Wednesday, June 14, 2017

Michael Lee Johnson writes

Cut Through Thickness (V2)

I angle at your youth and cross my eyes to see reality of time passed. 
I cut through thickness of your retina, thin splinters, raw oak from the North, 
Cypress trees, bending, rebel in Southern ways. 
My present and past tenses are confused with feelings. 
I cross the border of knowing you and forced to retreat. 
I am seasoning of salt, pepper, and sugar in your veins. 
I am daddy tenderness long time gone memories, graveyard, and suppressed images. 
I squeeze scars, raw pimples, Clearasil, alcohol masking, blend in hate cosmetics. 
Jesus is a forgiving halo symbol hanging over a cross. 
I hang alligator skins on the shells of Saturn and Apollo. 
I lift the Vertical Assembly Building over a trailer sky. 
I launch pad of love, a missile, old time arrow direct to hearts. 
Every time I feel like crying, Bob Dylan, ages, angels with a handful of tears.
 Apollo 11 Rollout
The Apollo 11 rocket rollout from the Vehicle Assembly Building at the Kennedy Space Center, 20 May 1969.


  1. The Vertical Assembly Building (now Vehicle Assembly Building) at Launch Complex 39 at the Kennedy Space Center, halfway between Jacksonville and Miami, Florida (east of Orlando on Merritt Island) on the Atlantic coast of Florida was completed in 1966 for the vertical assembly of the Saturn V rocket for the Apollo program and future NASA projects. It is 526 ft (160.3 m) tall, 716 ft (218.2 m) long, and 518 ft (157.9 m) wide, covers 8 acres (3 ha), and encloses 129,428,000 cubic feet (3,665,000 cubic m) of space. The interior volume is so vast that it has its own weather, including rain clouds forming below the ceiling on very humid days," even though the building has at least 10,000 tons of air conditioning equipment, including 125 ventilators on the roof supported by 4 large air handlers to control moisture. Air in the building can be completely replaced every hour. To withstand hurricanes, its foundation has 30,000 cubic yards of concrete and 4,225 steel rods driven 160 feet into limestone bedrock. It is the tallest building in the United States outside an urban area and contains the world's largest doors: The 4 doorsare 456 feet (139.0 m) high, each with 7 vertical and 4 horizontal panels, and they take 45 minutes to completely open or close. The north entry that leads to the transfer aisle was widened by 40 feet (12.2 m) to allow entry of the shuttle orbiter. It houses 5 overhead bridge cranes, including two capable of lifting 325 tons, and 136 other lifting devices.

    Clearasil is a skin care and acne medication product containing benzoyl peroxide, sulfur, and resorcinol, triclosan, or salicylic acid invented in 1950 by Ivan Combe and chemist Kedzie Teller. It was the first dermatological brand created specially for younger skin to fight against pimples (acne). After getting a law degree in 1936, Combe became a salesman for Hydrox Ice Cream and the Wilbur Shoe Polish companies before working for the Young & Rubicam advertising agency and Pharmacraft, a drug manufacturer. In 1949, left his vice president's position to form Combe Inc., in White Plains, New York. In 1974 his head of a research and development Herbert Lapidus invented shoe insoles made of latex and activated carbon to reduce foot odor. Combe already marketed Johnson's Foot Soap, so it introduced the product under the Johnson's brand in 1974 before adopting the Odor-Eaters brand. In 1961 the Clearasil brand was bought by Richardson-Vick, which was was acquired by Procter & Gamble in 1985. In 2000 Clearasil moved to the Boots Group portfolio, and in 2006 Boots Healthcare International was purchased by Reckitt Benckiser. In 2011 Combe sold its foot care product line to Blistex Inc.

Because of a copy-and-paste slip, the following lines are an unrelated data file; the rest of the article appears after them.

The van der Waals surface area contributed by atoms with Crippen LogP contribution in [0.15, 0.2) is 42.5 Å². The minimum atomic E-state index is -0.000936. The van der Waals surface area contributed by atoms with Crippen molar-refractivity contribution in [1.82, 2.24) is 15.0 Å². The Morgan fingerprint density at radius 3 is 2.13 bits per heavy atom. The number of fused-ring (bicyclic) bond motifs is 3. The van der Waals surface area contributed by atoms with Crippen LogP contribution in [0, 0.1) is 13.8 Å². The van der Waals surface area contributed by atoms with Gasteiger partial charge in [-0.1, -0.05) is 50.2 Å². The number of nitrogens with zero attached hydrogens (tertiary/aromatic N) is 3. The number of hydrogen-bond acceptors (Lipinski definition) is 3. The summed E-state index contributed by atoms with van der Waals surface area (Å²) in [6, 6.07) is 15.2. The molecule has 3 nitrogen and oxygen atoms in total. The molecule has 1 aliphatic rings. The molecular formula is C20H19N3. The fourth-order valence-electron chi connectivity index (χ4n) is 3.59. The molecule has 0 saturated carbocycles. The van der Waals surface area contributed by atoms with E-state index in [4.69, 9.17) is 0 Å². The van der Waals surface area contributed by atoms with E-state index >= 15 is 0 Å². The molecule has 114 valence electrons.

2. Bob Dylan (Robert Allen Zimmerman; Shabtai Zisl ben Avraham) won the Nobel prize for Literature in 2016. Before enrolling at University of Minnesota, he performed two dates (as pianist "Elston Gunnn") with pop star Bobby Vee, and at school he became involbed in the local folk music scene as "Bob Dylan." At first he had wanted to use the "Dillon" surname, after marshall Matt Dillon on the popular "Gunsmoke" TV series, but saw some poems by Dylan Thomas and used that spelling instead. He dropped out od school at the end of his freshman year, toured the western states in search of musical gigs, and then moved to New York in January 1961, where he began playing at clubs in the bohemian Greenwich Village area. In July he was one of the performers on a live 12-hour hootenany on WRVR and attracted his firt press notice. In Septmber he played harmonica on folk singer Carolyn Hester's third album, and the record's producer, John Hammond, signed him to Columbia Records. The "Bob Dylan" album, released in March 1962, consisted of covers of familiar folk, blues, and gospel with two original compositions, "Talkin' New York" and "Song to Woody" (dedicated to the folk singer Woody Guthrie). The album sold only 5,000 copies in its first year, just enough to break even, and earned Dylan the moniker "Hammond's Folly" but Hammond managed to kep him under contract (though he also recorded as "Blind Boy Grunt" for "Broadside," a folk mgazine/record label, and used various other pseudonyms as a backup musician.) His second album, "The Freewheelin' Bob Dylan" (1963) established him as a major singer and songwriter. The opening track, "Blowin' in the Wind," was widely recorded by other artists and became a big hit for Peter, Paul and Mary, while "A Hard Rain's a-Gonna Fall" blended a stream-of-consciousness, imagist lyrical attack with a traditional folk form. (In 1997, when Dylan performed at the World Eucharistic Conference in Bologna, Italia, pope John Paul II delivered a homily based on "Blowin' in the Wind.") Joyce Carol Oates recalled that "When we first heard this raw, very young, and seemingly untrained voice, frankly nasal, as if sandpaper could sing, the effect was dramatic and electrifying." The release of his third album, "The Times They Are a-Changin'," in 1964, his reputation for social commentary was firmly established. In 1965 his 6-minute single "Like a Rolling Stone" revolutionized American pop music in much the same way as his earlier songs had changed folk music. Bruce Springsteen, in his speech for Dylan's 1988 inauguration into the Rock and Roll Hall of Fame, said that on first hearing the single, "that snare shot sounded like somebody'd kicked open the door to your mind," and the rock magazine "Rolling Stone" named it the greatest song of all time. His 1966 album "Blonde on Blonde" had a similar impact on country music. In 1988 he joined with ex-Beatle George Harrison, Jeff Lynne, Roy Orbison, and Tom Petty to form the Traveling Wilburys. But he continued to record as a solo act, in a variety of styles, with 38 albums to date, and has sold more than 100 million records. In addition to his Nobel, he has received 11 Grammy Awards, a Golden Globe Award, and an Academy Award, a special Pulitzer Prize for "his profound impact on popular music and American culture, marked by lyrical compositions of extraordinary poetic power," and the Presidential Medal of Freedom. In a 2007 study of US legal opinions and briefs it was found that his lyrics were quoted by judges and lawyers 186 times (the runners up, the Baetles, were only cited 74 times.)